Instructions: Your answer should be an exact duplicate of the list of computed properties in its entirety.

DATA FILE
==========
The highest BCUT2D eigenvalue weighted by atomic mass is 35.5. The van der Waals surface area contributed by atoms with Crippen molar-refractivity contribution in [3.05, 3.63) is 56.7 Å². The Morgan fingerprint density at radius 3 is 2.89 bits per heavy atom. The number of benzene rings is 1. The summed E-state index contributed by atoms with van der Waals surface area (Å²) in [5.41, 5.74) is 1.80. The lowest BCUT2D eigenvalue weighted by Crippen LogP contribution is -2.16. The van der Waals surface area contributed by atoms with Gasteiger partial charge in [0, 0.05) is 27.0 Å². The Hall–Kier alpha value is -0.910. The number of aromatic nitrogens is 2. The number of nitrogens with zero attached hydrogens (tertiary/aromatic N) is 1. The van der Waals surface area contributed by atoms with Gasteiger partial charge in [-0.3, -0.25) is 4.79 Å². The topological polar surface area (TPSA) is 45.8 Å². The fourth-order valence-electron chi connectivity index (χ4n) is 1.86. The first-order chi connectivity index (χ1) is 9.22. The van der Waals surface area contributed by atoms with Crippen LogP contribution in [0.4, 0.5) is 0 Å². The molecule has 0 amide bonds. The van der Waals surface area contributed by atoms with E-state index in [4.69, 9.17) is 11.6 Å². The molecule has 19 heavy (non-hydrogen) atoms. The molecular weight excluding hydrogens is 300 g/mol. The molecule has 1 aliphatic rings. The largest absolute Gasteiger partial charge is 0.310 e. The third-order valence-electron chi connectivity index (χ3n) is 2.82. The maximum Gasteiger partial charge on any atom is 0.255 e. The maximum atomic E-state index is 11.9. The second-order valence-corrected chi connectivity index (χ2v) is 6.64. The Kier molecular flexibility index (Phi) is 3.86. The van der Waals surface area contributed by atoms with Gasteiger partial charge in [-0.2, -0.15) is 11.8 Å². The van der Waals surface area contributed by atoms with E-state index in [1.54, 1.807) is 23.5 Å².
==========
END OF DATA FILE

The highest BCUT2D eigenvalue weighted by atomic mass is 35.5. The van der Waals surface area contributed by atoms with Crippen molar-refractivity contribution in [3.05, 3.63) is 56.7 Å². The Morgan fingerprint density at radius 3 is 2.89 bits per heavy atom. The number of benzene rings is 1. The summed E-state index contributed by atoms with van der Waals surface area (Å²) in [5.41, 5.74) is 1.80. The lowest BCUT2D eigenvalue weighted by Crippen LogP contribution is -2.16. The van der Waals surface area contributed by atoms with Gasteiger partial charge in [0, 0.05) is 27.0 Å². The Hall–Kier alpha value is -0.910. The number of aromatic nitrogens is 2. The number of nitrogens with zero attached hydrogens (tertiary/aromatic N) is 1. The van der Waals surface area contributed by atoms with Gasteiger partial charge in [-0.3, -0.25) is 4.79 Å². The topological polar surface area (TPSA) is 45.8 Å². The fourth-order valence-electron chi connectivity index (χ4n) is 1.86. The first-order chi connectivity index (χ1) is 9.22. The van der Waals surface area contributed by atoms with Crippen LogP contribution in [0.4, 0.5) is 0 Å². The molecule has 0 amide bonds. The van der Waals surface area contributed by atoms with E-state index in [4.69, 9.17) is 11.6 Å². The molecule has 19 heavy (non-hydrogen) atoms. The molecular weight excluding hydrogens is 300 g/mol. The molecule has 1 aliphatic rings. The largest absolute Gasteiger partial charge is 0.310 e. The third-order valence-electron chi connectivity index (χ3n) is 2.82. The maximum Gasteiger partial charge on any atom is 0.255 e. The maximum atomic E-state index is 11.9. The second-order valence-corrected chi connectivity index (χ2v) is 6.64. The Kier molecular flexibility index (Phi) is 3.86. The van der Waals surface area contributed by atoms with Gasteiger partial charge in [-0.2, -0.15) is 11.8 Å². The van der Waals surface area contributed by atoms with E-state index in [1.54, 1.807) is 23.5 Å².